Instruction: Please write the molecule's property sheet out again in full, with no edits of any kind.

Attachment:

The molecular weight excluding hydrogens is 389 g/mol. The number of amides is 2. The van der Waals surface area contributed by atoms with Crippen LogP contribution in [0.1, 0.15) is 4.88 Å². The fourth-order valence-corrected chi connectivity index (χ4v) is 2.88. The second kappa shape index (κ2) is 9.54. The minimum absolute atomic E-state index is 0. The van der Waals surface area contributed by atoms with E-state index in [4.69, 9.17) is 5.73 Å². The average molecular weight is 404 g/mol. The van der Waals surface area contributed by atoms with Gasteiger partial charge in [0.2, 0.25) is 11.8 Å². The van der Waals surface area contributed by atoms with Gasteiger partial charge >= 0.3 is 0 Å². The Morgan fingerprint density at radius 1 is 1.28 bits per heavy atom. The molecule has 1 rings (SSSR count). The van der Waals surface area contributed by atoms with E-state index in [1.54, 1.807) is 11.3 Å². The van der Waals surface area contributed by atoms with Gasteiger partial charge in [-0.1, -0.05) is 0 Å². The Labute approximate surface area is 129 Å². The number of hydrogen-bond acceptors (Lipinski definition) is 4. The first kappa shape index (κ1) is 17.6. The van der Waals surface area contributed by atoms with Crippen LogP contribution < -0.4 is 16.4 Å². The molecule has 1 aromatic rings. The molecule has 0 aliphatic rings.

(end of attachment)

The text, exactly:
The molecular weight excluding hydrogens is 389 g/mol. The number of amides is 2. The van der Waals surface area contributed by atoms with Crippen LogP contribution in [0.1, 0.15) is 4.88 Å². The fourth-order valence-corrected chi connectivity index (χ4v) is 2.88. The second kappa shape index (κ2) is 9.54. The minimum absolute atomic E-state index is 0. The van der Waals surface area contributed by atoms with E-state index in [4.69, 9.17) is 5.73 Å². The average molecular weight is 404 g/mol. The van der Waals surface area contributed by atoms with Gasteiger partial charge in [0.2, 0.25) is 11.8 Å². The van der Waals surface area contributed by atoms with Gasteiger partial charge >= 0.3 is 0 Å². The Morgan fingerprint density at radius 1 is 1.28 bits per heavy atom. The molecule has 1 rings (SSSR count). The van der Waals surface area contributed by atoms with E-state index in [1.54, 1.807) is 11.3 Å². The van der Waals surface area contributed by atoms with Gasteiger partial charge in [-0.1, -0.05) is 0 Å². The Labute approximate surface area is 129 Å². The number of hydrogen-bond acceptors (Lipinski definition) is 4. The first kappa shape index (κ1) is 17.6. The van der Waals surface area contributed by atoms with Crippen LogP contribution < -0.4 is 16.4 Å². The molecule has 1 aromatic rings. The molecule has 0 aliphatic rings.